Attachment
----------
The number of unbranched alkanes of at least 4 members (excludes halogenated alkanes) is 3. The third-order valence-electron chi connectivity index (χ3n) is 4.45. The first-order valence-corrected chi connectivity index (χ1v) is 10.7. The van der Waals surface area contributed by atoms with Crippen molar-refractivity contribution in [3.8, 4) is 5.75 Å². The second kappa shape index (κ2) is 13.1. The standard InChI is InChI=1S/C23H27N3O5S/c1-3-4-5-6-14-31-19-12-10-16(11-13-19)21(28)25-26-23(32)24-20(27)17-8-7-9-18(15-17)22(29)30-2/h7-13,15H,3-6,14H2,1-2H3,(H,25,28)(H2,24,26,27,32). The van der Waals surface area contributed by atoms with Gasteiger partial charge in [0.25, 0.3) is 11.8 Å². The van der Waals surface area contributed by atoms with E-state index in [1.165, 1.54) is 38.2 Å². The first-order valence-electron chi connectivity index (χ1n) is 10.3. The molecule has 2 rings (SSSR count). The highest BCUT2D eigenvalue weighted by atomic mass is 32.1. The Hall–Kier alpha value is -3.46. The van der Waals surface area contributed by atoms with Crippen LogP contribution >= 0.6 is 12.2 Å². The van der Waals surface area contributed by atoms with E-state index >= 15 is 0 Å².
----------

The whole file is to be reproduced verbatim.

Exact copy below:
The number of unbranched alkanes of at least 4 members (excludes halogenated alkanes) is 3. The third-order valence-electron chi connectivity index (χ3n) is 4.45. The first-order valence-corrected chi connectivity index (χ1v) is 10.7. The van der Waals surface area contributed by atoms with Crippen molar-refractivity contribution in [3.8, 4) is 5.75 Å². The second kappa shape index (κ2) is 13.1. The standard InChI is InChI=1S/C23H27N3O5S/c1-3-4-5-6-14-31-19-12-10-16(11-13-19)21(28)25-26-23(32)24-20(27)17-8-7-9-18(15-17)22(29)30-2/h7-13,15H,3-6,14H2,1-2H3,(H,25,28)(H2,24,26,27,32). The van der Waals surface area contributed by atoms with Gasteiger partial charge in [0.25, 0.3) is 11.8 Å². The van der Waals surface area contributed by atoms with E-state index in [1.165, 1.54) is 38.2 Å². The first-order valence-electron chi connectivity index (χ1n) is 10.3. The molecule has 2 rings (SSSR count). The highest BCUT2D eigenvalue weighted by atomic mass is 32.1. The Hall–Kier alpha value is -3.46. The van der Waals surface area contributed by atoms with Crippen LogP contribution >= 0.6 is 12.2 Å². The van der Waals surface area contributed by atoms with E-state index >= 15 is 0 Å².